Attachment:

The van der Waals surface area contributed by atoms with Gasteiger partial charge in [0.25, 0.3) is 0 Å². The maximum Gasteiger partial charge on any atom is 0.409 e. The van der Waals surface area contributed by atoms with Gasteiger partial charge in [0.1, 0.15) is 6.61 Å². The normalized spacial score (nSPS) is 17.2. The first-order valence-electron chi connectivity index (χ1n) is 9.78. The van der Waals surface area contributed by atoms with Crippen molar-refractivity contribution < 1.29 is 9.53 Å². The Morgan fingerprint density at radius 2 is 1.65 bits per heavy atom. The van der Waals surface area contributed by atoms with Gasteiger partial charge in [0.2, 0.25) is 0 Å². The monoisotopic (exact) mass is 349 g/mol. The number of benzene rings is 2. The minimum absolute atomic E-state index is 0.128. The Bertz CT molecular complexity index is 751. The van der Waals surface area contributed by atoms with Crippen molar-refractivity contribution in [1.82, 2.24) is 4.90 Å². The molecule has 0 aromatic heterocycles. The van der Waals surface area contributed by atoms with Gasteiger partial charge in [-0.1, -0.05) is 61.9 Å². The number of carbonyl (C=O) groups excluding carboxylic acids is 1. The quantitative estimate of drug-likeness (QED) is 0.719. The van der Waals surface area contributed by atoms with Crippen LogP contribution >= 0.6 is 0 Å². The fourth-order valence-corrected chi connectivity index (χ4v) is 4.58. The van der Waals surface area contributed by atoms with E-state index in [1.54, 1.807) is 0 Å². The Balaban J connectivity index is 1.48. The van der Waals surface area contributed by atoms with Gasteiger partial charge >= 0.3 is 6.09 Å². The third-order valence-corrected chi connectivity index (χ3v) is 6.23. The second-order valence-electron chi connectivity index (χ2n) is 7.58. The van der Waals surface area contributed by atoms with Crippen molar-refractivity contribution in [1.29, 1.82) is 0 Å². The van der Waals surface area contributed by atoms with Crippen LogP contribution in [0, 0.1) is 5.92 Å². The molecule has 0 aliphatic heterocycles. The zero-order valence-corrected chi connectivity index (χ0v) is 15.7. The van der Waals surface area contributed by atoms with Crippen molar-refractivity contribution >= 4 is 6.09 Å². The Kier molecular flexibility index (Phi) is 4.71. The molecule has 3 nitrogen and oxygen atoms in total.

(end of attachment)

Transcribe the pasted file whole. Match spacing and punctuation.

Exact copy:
The van der Waals surface area contributed by atoms with Gasteiger partial charge in [0.25, 0.3) is 0 Å². The maximum Gasteiger partial charge on any atom is 0.409 e. The van der Waals surface area contributed by atoms with Gasteiger partial charge in [0.1, 0.15) is 6.61 Å². The normalized spacial score (nSPS) is 17.2. The first-order valence-electron chi connectivity index (χ1n) is 9.78. The van der Waals surface area contributed by atoms with Crippen molar-refractivity contribution < 1.29 is 9.53 Å². The Morgan fingerprint density at radius 2 is 1.65 bits per heavy atom. The van der Waals surface area contributed by atoms with Gasteiger partial charge in [0.2, 0.25) is 0 Å². The monoisotopic (exact) mass is 349 g/mol. The number of benzene rings is 2. The minimum absolute atomic E-state index is 0.128. The Bertz CT molecular complexity index is 751. The van der Waals surface area contributed by atoms with Crippen molar-refractivity contribution in [1.82, 2.24) is 4.90 Å². The molecule has 0 aromatic heterocycles. The van der Waals surface area contributed by atoms with Gasteiger partial charge in [-0.1, -0.05) is 61.9 Å². The number of carbonyl (C=O) groups excluding carboxylic acids is 1. The quantitative estimate of drug-likeness (QED) is 0.719. The van der Waals surface area contributed by atoms with Crippen LogP contribution >= 0.6 is 0 Å². The fourth-order valence-corrected chi connectivity index (χ4v) is 4.58. The van der Waals surface area contributed by atoms with E-state index in [1.54, 1.807) is 0 Å². The Balaban J connectivity index is 1.48. The van der Waals surface area contributed by atoms with Gasteiger partial charge >= 0.3 is 6.09 Å². The third-order valence-corrected chi connectivity index (χ3v) is 6.23. The second-order valence-electron chi connectivity index (χ2n) is 7.58. The van der Waals surface area contributed by atoms with Crippen molar-refractivity contribution in [1.29, 1.82) is 0 Å². The van der Waals surface area contributed by atoms with Crippen LogP contribution in [0, 0.1) is 5.92 Å². The molecule has 0 aliphatic heterocycles. The zero-order valence-corrected chi connectivity index (χ0v) is 15.7. The van der Waals surface area contributed by atoms with Crippen molar-refractivity contribution >= 4 is 6.09 Å². The Kier molecular flexibility index (Phi) is 4.71. The molecule has 3 nitrogen and oxygen atoms in total.